California Automatic Temporary Restraining Orders in Divorces (CA Family Code section 2040)

Everyone’s divorce is different. I haven’t checked every state, of course, but I would venture a guess that that applies to divorces all over. It is not specific specific to any one state in the US. One scenario that sometimes occurs is the following. Spouse A and B are married, but there is a disparity in earnings between the two. For example, only A works a job while B stays home to raise the children. Suppose that A and B then divorce. What, unfortunately, sometimes occurs is that A then attempts to exercise financial leverage to coerce B during the course of the divorce. I’ve seen this happen both in situations where A has filed for divorce and B has filed for divorce. In the former, A may feel entitled to, for instance, hide significant community property because A feels that property belongs to them since it came from their earnings. In the latter, A may feel entitled to cut B off financially by, for example, hiding assets as a way of retaliating for B filing a divorce in the first place. What is the spouse in B’s position to do to protect themselves? In California, B is protected by something called an Automatic Temporary Restraining Order — commonly called an “ATROS” — as defined in California Family Code section 2040 and that is the subject of this post. Most people have heard of the term “restraining order” which is generally a court order prohibiting (i.e. “restraining”) one party from doing something. A restraining order might be issued by a family court in a domestic violence situation, for example....
California Divorce and Powers of Attorney

California Divorce and Powers of Attorney

I had a post before about what happens in California to your will after you get divorced. Many people have their spouses named in their will in some way (e.g. to be executor). In nearly all cases, I would imagine you don’t want your ex-spouse to have control over your estate when you’ve died. Today, though, I’m going to go over a similar question: what happens in California to your Power of Attorney or Durable Power of Attorney document after you’ve gotten divorced? As with wills, many people name their spouses as their power of attorney agent or durable power of attorney agent and, as with divorces, most people likely don’t want their ex-spouses having control over them once the divorce is finally over. The relevant law here is going to be Section 4154 of the California Probate Code, section (a) of which states: “If after executing a power of attorney the principal’s marriage to the attorney-in-fact is dissolved or annulled, the principal’s designation of the former spouse as attorney-in-fact is revoked.” Section 4154(b) then goes on to say that if divorce or annulment of the marriage was the only reason why the power of attorney was revoked, then remarriage of the principal and attorney-in-fact will reinstate the power of attorney and the attorney-in-fact’s authority under it. If, however, the power of attorney was revoked for other reasons too and the principal and attorney-in-fact just happened to get divorced at the same time, then them remarrying does not reinstate the power of attorney and the attorney-in-fact’s authority. If you compare what happens to a will under section 6122 of...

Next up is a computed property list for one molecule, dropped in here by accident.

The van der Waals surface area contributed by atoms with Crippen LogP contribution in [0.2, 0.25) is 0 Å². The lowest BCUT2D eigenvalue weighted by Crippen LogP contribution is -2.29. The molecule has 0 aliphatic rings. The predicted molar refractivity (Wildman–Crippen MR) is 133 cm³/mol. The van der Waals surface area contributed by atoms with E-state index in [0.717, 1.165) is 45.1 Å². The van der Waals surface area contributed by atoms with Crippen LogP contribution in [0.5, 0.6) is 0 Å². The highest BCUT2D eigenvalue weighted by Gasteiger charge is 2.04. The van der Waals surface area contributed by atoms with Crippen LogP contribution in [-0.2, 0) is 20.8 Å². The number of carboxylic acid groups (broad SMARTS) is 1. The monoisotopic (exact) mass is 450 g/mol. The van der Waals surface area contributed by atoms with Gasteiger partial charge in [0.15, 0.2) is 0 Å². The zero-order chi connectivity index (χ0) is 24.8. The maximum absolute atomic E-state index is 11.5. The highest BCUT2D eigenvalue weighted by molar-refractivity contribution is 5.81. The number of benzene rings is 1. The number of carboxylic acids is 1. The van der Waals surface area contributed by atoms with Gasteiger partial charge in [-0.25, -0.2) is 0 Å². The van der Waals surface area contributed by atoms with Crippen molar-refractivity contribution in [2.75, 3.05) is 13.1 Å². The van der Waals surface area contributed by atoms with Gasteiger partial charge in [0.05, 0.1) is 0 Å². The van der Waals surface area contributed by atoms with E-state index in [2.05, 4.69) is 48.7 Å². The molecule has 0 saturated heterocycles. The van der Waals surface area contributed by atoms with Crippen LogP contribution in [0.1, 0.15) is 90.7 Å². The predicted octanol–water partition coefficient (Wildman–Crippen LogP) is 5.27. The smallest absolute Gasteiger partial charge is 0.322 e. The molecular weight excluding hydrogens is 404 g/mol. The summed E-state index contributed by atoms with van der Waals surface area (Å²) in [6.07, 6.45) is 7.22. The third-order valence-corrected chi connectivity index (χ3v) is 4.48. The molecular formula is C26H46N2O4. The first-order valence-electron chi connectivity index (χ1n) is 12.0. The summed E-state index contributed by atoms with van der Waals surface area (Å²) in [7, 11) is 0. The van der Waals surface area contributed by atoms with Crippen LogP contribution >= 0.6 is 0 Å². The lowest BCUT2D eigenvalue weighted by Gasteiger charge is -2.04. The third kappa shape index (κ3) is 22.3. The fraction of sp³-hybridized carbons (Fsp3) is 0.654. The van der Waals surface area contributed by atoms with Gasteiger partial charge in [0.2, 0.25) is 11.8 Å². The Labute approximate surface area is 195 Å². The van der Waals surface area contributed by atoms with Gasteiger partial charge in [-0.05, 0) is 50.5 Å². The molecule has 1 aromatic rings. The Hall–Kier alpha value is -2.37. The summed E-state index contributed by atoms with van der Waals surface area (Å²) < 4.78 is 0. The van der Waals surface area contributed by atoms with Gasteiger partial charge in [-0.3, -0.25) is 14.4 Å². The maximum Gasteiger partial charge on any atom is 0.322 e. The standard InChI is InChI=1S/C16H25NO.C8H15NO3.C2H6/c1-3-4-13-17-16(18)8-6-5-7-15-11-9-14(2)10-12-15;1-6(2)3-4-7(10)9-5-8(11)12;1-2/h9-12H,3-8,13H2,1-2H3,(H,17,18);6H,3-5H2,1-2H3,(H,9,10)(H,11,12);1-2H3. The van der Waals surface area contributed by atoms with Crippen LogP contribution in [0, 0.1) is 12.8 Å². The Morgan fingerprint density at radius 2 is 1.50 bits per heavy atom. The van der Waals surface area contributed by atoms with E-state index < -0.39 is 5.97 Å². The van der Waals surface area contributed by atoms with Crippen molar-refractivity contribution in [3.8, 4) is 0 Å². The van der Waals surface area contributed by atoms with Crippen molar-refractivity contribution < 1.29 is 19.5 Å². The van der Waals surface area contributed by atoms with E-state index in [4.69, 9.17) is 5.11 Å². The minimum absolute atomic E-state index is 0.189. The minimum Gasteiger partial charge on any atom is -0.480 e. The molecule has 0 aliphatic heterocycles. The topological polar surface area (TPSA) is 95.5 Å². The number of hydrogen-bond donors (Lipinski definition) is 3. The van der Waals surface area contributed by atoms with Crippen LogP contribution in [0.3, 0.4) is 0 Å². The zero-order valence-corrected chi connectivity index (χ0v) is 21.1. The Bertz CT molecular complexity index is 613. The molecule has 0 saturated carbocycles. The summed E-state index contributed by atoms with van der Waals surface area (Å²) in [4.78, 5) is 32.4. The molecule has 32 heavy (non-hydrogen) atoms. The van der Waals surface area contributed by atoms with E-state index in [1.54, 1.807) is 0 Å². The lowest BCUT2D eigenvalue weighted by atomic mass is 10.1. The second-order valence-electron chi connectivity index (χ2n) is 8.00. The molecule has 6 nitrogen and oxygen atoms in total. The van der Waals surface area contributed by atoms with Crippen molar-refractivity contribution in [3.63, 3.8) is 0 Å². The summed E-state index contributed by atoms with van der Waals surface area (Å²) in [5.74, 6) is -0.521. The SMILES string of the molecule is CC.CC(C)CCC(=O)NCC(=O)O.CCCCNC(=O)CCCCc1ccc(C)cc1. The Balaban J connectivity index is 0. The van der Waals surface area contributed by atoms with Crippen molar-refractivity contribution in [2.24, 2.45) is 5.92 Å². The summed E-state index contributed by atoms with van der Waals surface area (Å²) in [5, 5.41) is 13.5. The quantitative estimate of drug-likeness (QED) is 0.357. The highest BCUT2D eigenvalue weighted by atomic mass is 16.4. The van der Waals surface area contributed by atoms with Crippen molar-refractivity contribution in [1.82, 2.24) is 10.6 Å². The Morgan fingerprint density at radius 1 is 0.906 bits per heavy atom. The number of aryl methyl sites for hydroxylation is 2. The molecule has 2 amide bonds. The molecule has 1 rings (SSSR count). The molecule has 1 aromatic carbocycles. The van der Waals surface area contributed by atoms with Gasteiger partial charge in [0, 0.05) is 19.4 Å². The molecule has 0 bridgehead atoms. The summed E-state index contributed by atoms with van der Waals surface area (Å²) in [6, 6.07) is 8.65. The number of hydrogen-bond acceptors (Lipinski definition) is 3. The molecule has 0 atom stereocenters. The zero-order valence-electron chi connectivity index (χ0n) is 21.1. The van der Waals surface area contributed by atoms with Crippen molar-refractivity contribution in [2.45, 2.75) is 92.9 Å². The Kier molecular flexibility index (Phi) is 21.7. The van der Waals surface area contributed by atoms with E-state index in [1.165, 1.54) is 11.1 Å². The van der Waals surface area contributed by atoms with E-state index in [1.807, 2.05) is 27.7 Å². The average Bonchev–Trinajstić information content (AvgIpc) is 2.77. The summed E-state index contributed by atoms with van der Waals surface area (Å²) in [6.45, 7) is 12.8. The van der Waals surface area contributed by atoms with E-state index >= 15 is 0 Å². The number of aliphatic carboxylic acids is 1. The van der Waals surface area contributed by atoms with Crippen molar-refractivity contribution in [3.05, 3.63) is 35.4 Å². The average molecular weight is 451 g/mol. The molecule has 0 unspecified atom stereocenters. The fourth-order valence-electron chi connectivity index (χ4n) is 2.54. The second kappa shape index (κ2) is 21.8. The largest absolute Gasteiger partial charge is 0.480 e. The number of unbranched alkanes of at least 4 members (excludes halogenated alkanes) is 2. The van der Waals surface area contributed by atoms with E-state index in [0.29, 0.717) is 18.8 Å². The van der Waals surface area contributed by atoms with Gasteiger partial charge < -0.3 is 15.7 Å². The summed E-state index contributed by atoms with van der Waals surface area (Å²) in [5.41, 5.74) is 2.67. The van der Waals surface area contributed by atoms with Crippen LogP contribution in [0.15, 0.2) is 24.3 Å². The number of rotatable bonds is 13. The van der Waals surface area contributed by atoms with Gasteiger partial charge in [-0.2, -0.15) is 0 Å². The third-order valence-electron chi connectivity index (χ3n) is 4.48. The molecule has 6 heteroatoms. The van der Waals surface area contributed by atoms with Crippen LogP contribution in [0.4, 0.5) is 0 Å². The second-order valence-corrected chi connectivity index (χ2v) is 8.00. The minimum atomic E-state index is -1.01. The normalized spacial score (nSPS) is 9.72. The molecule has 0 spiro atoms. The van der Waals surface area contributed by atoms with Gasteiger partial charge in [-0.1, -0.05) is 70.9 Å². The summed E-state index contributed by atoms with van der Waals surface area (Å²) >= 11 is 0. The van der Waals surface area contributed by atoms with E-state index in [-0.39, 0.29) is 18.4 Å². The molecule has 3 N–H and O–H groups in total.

California Divorce: Undisclosed Assets

California Divorce: Undisclosed Assets

This post is going to be about what happens to assets that were not previously disclosed during a California divorce case. This failure to disclose could be intentional, such as your soon-to-be ex-spouse purposely trying to hide bank accounts and other property from you. For instance, suppose you were a stay-at-home mom and your husband was the one who worked outside the home. Even though all the property the two of you acquired during the marriage is likely going to be community property to which you would be entitled to half, he might view it as all rightfully belonging to him because he was the one who went out to work for it. He might, for example, try to hide it by putting it all under his brother’s name, his elderly mother’s name, etc. The failure to disclose could also be accidental. People can be forgetful, even when they intend to be honest. Depending on your level of wealth, the length of the marriage, etc, it is possible that your soon-to-be ex-husband, for example, might forget that he had a 401K from a job he worked 20 years ago that he has never touched. Theoretically, all assets and debts should be disclosed during a divorce and each party should — in theory — have total access to all information regarding the couple’s finances. The reality, of course, is never that perfect. The fact that financial disclosure during a California divorce is voluntary and on the honor system doesn’t help either. Bottom line: if you’re involved in a California divorce and you believe your soon-to-be ex-spouse is trying to hide...